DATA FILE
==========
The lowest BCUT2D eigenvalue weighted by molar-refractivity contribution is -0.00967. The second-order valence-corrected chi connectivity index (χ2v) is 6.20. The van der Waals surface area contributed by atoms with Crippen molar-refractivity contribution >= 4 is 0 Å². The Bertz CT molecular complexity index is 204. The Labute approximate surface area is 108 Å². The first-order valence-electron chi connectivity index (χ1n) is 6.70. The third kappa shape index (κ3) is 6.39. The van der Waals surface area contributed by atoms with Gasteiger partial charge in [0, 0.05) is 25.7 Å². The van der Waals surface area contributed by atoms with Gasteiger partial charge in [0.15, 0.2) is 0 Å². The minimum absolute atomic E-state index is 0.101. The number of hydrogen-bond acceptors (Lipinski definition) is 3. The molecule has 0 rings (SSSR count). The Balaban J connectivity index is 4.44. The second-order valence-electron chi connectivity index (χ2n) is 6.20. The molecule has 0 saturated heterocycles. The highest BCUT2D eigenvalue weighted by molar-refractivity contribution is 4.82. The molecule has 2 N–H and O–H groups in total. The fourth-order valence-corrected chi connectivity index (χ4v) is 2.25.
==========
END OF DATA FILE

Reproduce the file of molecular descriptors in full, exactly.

The lowest BCUT2D eigenvalue weighted by molar-refractivity contribution is -0.00967. The second-order valence-corrected chi connectivity index (χ2v) is 6.20. The van der Waals surface area contributed by atoms with Crippen molar-refractivity contribution >= 4 is 0 Å². The Bertz CT molecular complexity index is 204. The Labute approximate surface area is 108 Å². The first-order valence-electron chi connectivity index (χ1n) is 6.70. The third kappa shape index (κ3) is 6.39. The van der Waals surface area contributed by atoms with Gasteiger partial charge in [0, 0.05) is 25.7 Å². The van der Waals surface area contributed by atoms with Gasteiger partial charge in [0.15, 0.2) is 0 Å². The minimum absolute atomic E-state index is 0.101. The number of hydrogen-bond acceptors (Lipinski definition) is 3. The molecule has 0 rings (SSSR count). The Balaban J connectivity index is 4.44. The second-order valence-electron chi connectivity index (χ2n) is 6.20. The molecule has 0 saturated heterocycles. The highest BCUT2D eigenvalue weighted by molar-refractivity contribution is 4.82. The molecule has 2 N–H and O–H groups in total. The fourth-order valence-corrected chi connectivity index (χ4v) is 2.25.